A Beginner’s Guide to Overlanding
It’s not about the destination. It’s about the journey.
We’ve all heard this phrase, or some variation of it, at some point in our lives. The philosophy can be applied to a student’s venture through school. A relationship with a significant other. Or even a well-earned vacation.
In each scenario, the individual is trying to realize a goal. A degree for the student, a civil union for the romantic, and perhaps unwinding at the pool for the hard-working employee who stashed away their paid time off.
The idea of remaining present is key for all three individuals to realizing their objectives. For if you actually enjoy every action it takes to achieve your end goal, you forget about the stresses that come along the way.
For example, it is entirely possible for the student to enjoy the act of learning on their way to the graduation ceremony. You can genuinely appreciate your partner on an ordinary Tuesday evening even if you have been patiently waiting for them to pop the question. You can choose to revel in your workload instead of scoffing at it because it’s (hopefully) what you like to do anyway.
Overlanding encapsulates this idea because the journey truly is the primary goal. It’s not quite camping, nor is it four-wheeling. It’s a niche form of travel that is gaining a lot of popularity because it is both accessible and has the ability to change your life perspective.
In this blog, we will go over the subjective nature of overlanding to explore what it is, the basic equipment you will need, and how to get started with your very first expedition. How exciting is that?!
What is Overlanding?
Before we can dive into the ins and outs of overlanding, we must first define it. The folks at Overland Journal, one of the most respected authorities on the topic, claim that it is a form of self-reliant travel to remote destinations where the journey itself is the goal.
Overlanding expeditions can span any length of time, but they typically last for weeks or months. A quick weekend away where you stay in your vehicle does not qualify as overlanding but more closely resembles car camping. However, it’s not a bad way to get started because you are acclimating yourself with the idea, almost like an “overlanding light” trip.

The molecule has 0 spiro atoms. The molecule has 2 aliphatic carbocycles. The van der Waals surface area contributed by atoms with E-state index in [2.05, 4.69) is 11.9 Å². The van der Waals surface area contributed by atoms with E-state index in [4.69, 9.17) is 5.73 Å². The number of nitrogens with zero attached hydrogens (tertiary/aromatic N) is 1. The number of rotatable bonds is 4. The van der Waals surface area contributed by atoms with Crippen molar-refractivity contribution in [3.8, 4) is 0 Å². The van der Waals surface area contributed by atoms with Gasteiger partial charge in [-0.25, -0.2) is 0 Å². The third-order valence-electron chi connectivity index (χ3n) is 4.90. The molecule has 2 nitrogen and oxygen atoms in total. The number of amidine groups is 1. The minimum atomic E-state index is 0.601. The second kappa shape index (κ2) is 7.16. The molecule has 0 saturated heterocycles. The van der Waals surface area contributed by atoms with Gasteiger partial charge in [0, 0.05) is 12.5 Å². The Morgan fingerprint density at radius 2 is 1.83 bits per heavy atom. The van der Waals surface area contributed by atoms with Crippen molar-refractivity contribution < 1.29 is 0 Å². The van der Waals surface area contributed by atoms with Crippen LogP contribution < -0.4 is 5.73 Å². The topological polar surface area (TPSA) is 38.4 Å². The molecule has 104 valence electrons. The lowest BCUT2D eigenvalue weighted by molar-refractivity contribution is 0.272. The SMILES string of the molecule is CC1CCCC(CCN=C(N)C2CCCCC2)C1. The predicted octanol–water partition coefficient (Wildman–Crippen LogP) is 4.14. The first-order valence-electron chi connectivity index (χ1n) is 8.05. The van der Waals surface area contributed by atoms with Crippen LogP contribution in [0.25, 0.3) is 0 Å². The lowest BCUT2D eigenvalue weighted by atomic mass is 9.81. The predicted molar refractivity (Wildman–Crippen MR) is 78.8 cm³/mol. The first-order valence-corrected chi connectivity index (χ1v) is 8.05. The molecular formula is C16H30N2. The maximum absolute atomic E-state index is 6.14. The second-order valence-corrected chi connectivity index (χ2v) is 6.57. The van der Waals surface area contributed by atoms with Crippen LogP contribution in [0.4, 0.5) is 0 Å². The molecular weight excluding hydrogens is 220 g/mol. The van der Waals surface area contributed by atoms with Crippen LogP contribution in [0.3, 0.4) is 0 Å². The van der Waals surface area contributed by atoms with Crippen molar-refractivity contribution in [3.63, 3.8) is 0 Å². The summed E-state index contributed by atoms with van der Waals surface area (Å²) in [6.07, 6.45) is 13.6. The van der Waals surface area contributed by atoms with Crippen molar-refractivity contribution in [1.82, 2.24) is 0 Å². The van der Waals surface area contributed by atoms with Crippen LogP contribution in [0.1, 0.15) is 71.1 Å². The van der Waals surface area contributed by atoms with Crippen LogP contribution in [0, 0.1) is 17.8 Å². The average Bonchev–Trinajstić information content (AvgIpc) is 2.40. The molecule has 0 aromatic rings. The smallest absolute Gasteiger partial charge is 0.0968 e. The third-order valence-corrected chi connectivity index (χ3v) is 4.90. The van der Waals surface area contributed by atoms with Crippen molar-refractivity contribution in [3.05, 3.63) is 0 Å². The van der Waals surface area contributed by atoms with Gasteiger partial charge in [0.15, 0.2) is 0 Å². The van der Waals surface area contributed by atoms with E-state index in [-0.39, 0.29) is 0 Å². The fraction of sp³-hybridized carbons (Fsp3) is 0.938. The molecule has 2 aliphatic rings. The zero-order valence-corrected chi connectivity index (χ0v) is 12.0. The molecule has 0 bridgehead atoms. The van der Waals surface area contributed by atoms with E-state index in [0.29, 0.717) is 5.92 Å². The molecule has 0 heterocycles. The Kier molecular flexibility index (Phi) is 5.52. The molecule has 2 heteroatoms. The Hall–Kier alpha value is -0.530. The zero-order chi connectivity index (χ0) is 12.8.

While that may sound confusing, consider the differences between overlanding and camping. The latter is for a shorter time, has a more rigid itinerary, includes a planned destination site, and is usually done on somewhat familiar or mapped-out terrain.
Overlanding varies drastically because the adventurer is completely self-dependent and stops at multiple destinations. These trips also usually include interacting with other cultures. It takes travelers out of their comfort zone to see what they are capable of, and every trip can be as spontaneous as you want it to be.
You can explore remote locations of your home state for weeks at a time. You can take a trip from New England across the entire country and venture up into British Columbia in Canada. Both are considered overlanding expeditions so long as you are seeing and learning about parts of the world that are new to you.
But in order to get started, you will need the right kind of vehicle, which brings us to our next question.
What Type of Vehicles Work Best for Overlanding?
Having the right type of vehicle is essential to a productive overlanding expedition. Remember, you will be navigating unfamiliar roads and trails, so having a means of transportation with off-roading capabilities is critical.
When considering which types of vehicles are best suited for off-roading, you will want one with a high torque rating, four-wheel drive, undercarriage protection, off-road tires, and an upgraded suspension. Having an improved suspension beyond typical factory settings leads to a more seamless experience when navigating through rough, uneven terrain.
Customization is king (or queen) in the world of overlanding so don’t be shy when it comes to outfitting your rig with the parts you want. For example, roof racks, pop up tents, and over-the-wheel bedslide bins are three of the most common accessories that will add a tremendous amount of value to your expedition. Just keep in mind that you must already have a full bedslide installed to make use of those bins.
With these points in mind, let’s look at three of the best vehicle options and uncover why each one is cut out for overlanding.